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Best ways to get the smoothest purée's

post #1 of 8
Thread Starter 
Hi,
Need some advice the best way to get the smoothest celeriac purées please!!!!
post #2 of 8

After robo cous or another chopper pass it through a Chinoise and cheesecloth.

Chef EdB
Over 50 years in food service business 35 as Ex Chef. Specializing in Volume upscale Catering both on and off premise .(former Exec. Chef in the largest on premise caterer in US  with 17 Million Dollars per year annual volume). 
      Well versed in all facets of Continental Cuisine...

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Chef EdB
Over 50 years in food service business 35 as Ex Chef. Specializing in Volume upscale Catering both on and off premise .(former Exec. Chef in the largest on premise caterer in US  with 17 Million Dollars per year annual volume). 
      Well versed in all facets of Continental Cuisine...

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post #3 of 8

fine dice or thin slice stick blend with reduced heavy cream or condensed milk and butter pass thru the Chinoise

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"Ars Est Celare Artem"

 

It is art to conceal art......

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post #4 of 8

I'd cook until tender, the pass through a food mill.

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post #5 of 8

There's nothing magic about a chinoise; at least when it comes to purees it might as well be an ordinary sieve.  The finer the holes, the finer the puree.  A chinoise is especially useful for pressing the "essence" out of cooked vegetable without forcing the too-cooked vegetables themselves into the stock, gravy, or sauce. 

 

In the sieve class (which includes chinoise), the best tool for getting very fine purees is usually a tami because they can be bought with get such fine screens. 

 

Food mills are in the same "not magic for purees" category.  Mills are very good about separating skin and fiber, but in terms of really silky purees are unexceptional. 

 

Stick blenders usually don't do ultra-smooth purees very well.  They leave lumps except when used in tall, narrow containers with lots of liquid.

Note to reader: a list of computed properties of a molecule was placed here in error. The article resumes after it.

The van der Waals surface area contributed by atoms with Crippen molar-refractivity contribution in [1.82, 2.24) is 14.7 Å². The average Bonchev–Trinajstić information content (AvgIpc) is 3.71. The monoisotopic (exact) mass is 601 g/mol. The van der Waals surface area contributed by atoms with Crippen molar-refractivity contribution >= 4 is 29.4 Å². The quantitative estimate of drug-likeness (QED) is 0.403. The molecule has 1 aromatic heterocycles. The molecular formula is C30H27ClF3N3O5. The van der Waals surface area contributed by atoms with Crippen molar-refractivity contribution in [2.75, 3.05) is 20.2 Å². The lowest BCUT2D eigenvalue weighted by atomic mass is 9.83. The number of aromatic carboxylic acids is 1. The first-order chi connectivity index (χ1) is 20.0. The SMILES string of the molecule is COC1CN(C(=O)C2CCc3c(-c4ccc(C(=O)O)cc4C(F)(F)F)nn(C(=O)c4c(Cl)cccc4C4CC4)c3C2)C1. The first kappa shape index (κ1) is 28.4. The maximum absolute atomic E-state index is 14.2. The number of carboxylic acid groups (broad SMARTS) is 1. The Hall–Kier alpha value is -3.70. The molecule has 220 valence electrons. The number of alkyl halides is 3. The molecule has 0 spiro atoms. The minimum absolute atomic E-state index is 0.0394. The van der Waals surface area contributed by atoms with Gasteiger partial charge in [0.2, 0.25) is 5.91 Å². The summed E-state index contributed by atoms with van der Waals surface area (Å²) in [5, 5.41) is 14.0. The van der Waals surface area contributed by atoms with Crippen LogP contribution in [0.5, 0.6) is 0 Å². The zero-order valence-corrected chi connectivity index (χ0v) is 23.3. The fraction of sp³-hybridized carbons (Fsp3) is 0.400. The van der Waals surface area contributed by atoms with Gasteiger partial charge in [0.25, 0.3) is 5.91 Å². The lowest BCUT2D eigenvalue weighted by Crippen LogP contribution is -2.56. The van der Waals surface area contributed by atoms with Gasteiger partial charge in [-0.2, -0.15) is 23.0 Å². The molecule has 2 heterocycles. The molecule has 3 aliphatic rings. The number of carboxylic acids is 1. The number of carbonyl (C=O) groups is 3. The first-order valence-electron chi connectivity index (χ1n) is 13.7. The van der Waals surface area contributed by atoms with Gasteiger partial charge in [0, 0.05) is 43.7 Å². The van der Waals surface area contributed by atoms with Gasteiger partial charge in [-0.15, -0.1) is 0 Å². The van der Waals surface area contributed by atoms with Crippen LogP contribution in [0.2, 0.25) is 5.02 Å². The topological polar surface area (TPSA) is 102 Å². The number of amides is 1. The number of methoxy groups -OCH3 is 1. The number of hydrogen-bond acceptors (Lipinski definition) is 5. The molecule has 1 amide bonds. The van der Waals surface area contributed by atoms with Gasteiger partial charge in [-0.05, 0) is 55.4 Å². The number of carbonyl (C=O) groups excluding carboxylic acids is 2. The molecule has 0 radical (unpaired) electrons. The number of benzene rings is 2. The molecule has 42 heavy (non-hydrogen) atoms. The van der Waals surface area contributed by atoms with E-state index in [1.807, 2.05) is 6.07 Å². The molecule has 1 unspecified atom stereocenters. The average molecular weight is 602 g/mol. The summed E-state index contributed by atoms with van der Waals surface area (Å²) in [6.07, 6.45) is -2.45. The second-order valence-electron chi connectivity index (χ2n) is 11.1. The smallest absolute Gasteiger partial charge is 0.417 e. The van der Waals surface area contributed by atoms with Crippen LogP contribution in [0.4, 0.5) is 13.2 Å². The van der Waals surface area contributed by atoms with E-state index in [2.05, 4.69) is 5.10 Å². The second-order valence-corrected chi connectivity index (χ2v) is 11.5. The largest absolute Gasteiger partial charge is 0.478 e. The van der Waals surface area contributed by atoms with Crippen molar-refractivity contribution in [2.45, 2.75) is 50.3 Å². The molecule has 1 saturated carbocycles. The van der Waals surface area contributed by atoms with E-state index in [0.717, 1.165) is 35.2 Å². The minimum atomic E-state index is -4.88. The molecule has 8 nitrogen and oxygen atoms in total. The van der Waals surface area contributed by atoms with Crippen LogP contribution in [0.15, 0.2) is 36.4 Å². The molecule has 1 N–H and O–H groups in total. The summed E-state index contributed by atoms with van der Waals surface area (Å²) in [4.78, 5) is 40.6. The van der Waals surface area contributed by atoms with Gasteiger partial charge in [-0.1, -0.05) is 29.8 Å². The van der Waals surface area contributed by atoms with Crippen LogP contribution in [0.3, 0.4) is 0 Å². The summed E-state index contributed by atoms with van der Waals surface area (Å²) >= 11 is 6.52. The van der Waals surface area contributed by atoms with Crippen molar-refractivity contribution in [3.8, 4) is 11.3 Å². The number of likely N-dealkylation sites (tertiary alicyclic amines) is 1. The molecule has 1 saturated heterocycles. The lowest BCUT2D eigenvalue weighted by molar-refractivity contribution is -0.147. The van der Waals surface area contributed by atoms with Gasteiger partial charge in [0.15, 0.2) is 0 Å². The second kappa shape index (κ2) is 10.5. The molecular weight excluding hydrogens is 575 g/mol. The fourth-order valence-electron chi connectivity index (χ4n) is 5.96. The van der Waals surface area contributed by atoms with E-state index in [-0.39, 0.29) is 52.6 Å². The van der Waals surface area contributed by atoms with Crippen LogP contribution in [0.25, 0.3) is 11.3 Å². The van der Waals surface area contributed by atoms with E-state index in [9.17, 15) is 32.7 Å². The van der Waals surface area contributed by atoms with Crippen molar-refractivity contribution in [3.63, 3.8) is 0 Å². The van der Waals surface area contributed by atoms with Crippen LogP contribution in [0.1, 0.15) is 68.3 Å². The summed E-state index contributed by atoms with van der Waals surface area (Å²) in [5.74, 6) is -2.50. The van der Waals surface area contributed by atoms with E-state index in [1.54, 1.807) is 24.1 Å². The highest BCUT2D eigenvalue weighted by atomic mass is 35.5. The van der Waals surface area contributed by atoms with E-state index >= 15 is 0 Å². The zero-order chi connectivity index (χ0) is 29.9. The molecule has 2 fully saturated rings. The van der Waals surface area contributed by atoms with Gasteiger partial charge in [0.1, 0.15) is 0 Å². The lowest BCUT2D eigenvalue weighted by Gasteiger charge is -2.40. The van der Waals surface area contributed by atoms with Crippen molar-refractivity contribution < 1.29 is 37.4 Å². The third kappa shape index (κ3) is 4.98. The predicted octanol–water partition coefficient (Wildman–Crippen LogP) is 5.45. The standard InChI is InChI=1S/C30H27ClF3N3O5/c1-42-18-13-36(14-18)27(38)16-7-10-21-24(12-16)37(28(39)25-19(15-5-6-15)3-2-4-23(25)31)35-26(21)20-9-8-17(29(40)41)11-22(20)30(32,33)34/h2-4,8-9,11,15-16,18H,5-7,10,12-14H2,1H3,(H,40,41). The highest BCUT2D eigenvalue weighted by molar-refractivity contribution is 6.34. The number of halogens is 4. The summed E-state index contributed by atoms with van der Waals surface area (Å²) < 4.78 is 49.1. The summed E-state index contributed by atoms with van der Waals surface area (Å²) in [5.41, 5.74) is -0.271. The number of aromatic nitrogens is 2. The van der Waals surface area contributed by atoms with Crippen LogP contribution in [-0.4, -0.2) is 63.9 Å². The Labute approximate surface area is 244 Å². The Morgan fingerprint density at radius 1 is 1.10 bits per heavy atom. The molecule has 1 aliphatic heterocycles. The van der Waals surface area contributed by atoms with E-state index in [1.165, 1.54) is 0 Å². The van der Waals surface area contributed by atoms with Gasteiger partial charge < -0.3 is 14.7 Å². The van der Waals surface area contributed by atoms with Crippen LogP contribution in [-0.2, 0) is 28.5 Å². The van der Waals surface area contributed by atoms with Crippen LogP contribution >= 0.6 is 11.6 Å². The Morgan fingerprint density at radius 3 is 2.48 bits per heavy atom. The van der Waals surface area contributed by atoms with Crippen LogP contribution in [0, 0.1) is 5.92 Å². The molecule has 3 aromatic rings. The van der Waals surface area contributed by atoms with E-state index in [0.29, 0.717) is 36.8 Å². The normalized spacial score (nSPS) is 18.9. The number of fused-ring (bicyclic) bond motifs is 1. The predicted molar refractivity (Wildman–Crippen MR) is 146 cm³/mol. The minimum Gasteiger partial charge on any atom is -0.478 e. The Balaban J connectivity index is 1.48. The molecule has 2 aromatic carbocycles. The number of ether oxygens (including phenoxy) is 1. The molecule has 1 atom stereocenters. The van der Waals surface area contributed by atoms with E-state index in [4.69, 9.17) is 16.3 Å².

"Robot Coupe" is a professional-line food processor brand name. Robot Coupes don't do a better job than Cuisinart, Kitchen-Aid or whatever.  From a results standpoint, all of the good food processors are pretty much the same.  

 

If you want a really velvety puree, break up the cooked celeriac with a ricer, coarse sieve, chinoise, food mill or whatever, then pass it through a fine tami or fine sieve.  Alternatively, do the whole thing in a food processor.  It won't be the nth degree of smooth, but it will go a helluva lot faster.  If you use a food processor, be careful not to overwork the celeriac or your puree will be gummy. 

 

BDL

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post #6 of 8
Quote:
Originally Posted by boar_d_laze View Post

If you use a food processor, be careful not to overwork the celeriac or your puree will be gummy. 

 

BDL

 

Interesting... I've noticed that with potatoes, not with celeriac. Potatoes in a FP become gummy quickly, and I understand it's the starches in the potatoes that turn into sugar or something? The taste actually changes, and the consistency is like paste. 

 

I haven't noticed it with celeriac. I tend to overprocess my celeriac in order to thoroughly break it down to get a smoother puree. It has worked great for me and I get a fairly smooth puree (still lumpy but the lumbs are very small - it doesn't look perfect but the texture is pretty good on the palate). It still does not turn gummy at all. 

 

So ... is this really true of celeriac? Does celeriac, like potato, have starch? Have you experienced the gummyness of overprocessed celeriac yourself? 

 

I've never been as far as using a chinois or a tamis for celeriac puree, so my tricks for as smooth as possible are: 

- thoroughly peel the celeriac: the exterior as a fairly thick fibrous part, so if you don't remove it completely then it will stay tough even after cooking. 

- thoroughly cook the celeriac: if one or two pieces are even slightly undercooked they won't process and will give you big lumps. 

- thoroughly process the celeriac: keep the FP turning for a long time, the keep it turning a little longer. The more you process the smoother it gets. 

post #7 of 8

Cooked well, immersion blender, pour/press through a tamis. 

 

A robo coupe will certainly puree the every living hell out of it too, as mentioned, but I would worry about over working the starches.

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~If you are what you eat, I am cheap, fast, and easy.

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post #8 of 8

Thats because high starch items like potato will do that celery and celriac don't have many if any starches contained in them .They hav e plenty of water though.

Chef EdB
Over 50 years in food service business 35 as Ex Chef. Specializing in Volume upscale Catering both on and off premise .(former Exec. Chef in the largest on premise caterer in US  with 17 Million Dollars per year annual volume). 
      Well versed in all facets of Continental Cuisine...

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Chef EdB
Over 50 years in food service business 35 as Ex Chef. Specializing in Volume upscale Catering both on and off premise .(former Exec. Chef in the largest on premise caterer in US  with 17 Million Dollars per year annual volume). 
      Well versed in all facets of Continental Cuisine...

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